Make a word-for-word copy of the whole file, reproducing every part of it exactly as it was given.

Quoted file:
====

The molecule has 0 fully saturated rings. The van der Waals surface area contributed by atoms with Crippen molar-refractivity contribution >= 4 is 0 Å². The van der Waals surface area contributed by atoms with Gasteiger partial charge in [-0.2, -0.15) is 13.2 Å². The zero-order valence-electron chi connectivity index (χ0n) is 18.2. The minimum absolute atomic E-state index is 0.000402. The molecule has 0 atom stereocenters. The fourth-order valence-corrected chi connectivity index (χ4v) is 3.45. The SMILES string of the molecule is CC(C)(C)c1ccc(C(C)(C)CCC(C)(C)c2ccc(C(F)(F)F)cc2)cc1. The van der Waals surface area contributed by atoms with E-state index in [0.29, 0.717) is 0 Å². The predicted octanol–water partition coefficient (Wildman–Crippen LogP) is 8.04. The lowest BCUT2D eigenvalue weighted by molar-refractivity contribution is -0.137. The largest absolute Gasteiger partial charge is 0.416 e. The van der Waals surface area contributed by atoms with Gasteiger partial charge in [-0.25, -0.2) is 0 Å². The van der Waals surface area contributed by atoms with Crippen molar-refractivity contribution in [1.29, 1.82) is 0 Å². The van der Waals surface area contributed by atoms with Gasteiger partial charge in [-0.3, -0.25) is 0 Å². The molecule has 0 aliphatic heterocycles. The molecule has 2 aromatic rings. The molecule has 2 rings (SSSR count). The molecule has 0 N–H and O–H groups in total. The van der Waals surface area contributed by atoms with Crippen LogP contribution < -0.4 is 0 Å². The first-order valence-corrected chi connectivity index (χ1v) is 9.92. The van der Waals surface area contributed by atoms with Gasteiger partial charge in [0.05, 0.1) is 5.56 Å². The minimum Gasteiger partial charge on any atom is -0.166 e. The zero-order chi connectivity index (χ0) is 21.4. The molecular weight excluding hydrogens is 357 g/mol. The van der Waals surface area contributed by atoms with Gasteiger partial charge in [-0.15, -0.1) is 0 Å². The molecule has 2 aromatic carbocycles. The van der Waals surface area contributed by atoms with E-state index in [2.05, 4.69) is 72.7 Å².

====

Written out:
The molecule has 0 fully saturated rings. The van der Waals surface area contributed by atoms with Crippen molar-refractivity contribution >= 4 is 0 Å². The van der Waals surface area contributed by atoms with Gasteiger partial charge in [-0.2, -0.15) is 13.2 Å². The zero-order valence-electron chi connectivity index (χ0n) is 18.2. The minimum absolute atomic E-state index is 0.000402. The molecule has 0 atom stereocenters. The fourth-order valence-corrected chi connectivity index (χ4v) is 3.45. The SMILES string of the molecule is CC(C)(C)c1ccc(C(C)(C)CCC(C)(C)c2ccc(C(F)(F)F)cc2)cc1. The van der Waals surface area contributed by atoms with E-state index in [0.29, 0.717) is 0 Å². The predicted octanol–water partition coefficient (Wildman–Crippen LogP) is 8.04. The lowest BCUT2D eigenvalue weighted by molar-refractivity contribution is -0.137. The largest absolute Gasteiger partial charge is 0.416 e. The van der Waals surface area contributed by atoms with Gasteiger partial charge in [-0.25, -0.2) is 0 Å². The van der Waals surface area contributed by atoms with Crippen molar-refractivity contribution in [1.29, 1.82) is 0 Å². The van der Waals surface area contributed by atoms with Gasteiger partial charge in [-0.3, -0.25) is 0 Å². The molecule has 0 aliphatic heterocycles. The molecule has 2 aromatic rings. The molecule has 2 rings (SSSR count). The molecule has 0 N–H and O–H groups in total. The van der Waals surface area contributed by atoms with Crippen LogP contribution < -0.4 is 0 Å². The first-order valence-corrected chi connectivity index (χ1v) is 9.92. The van der Waals surface area contributed by atoms with Gasteiger partial charge in [0.05, 0.1) is 5.56 Å². The minimum Gasteiger partial charge on any atom is -0.166 e. The zero-order chi connectivity index (χ0) is 21.4. The molecular weight excluding hydrogens is 357 g/mol. The van der Waals surface area contributed by atoms with Gasteiger partial charge in [-0.15, -0.1) is 0 Å². The molecule has 2 aromatic carbocycles. The van der Waals surface area contributed by atoms with E-state index in [2.05, 4.69) is 72.7 Å².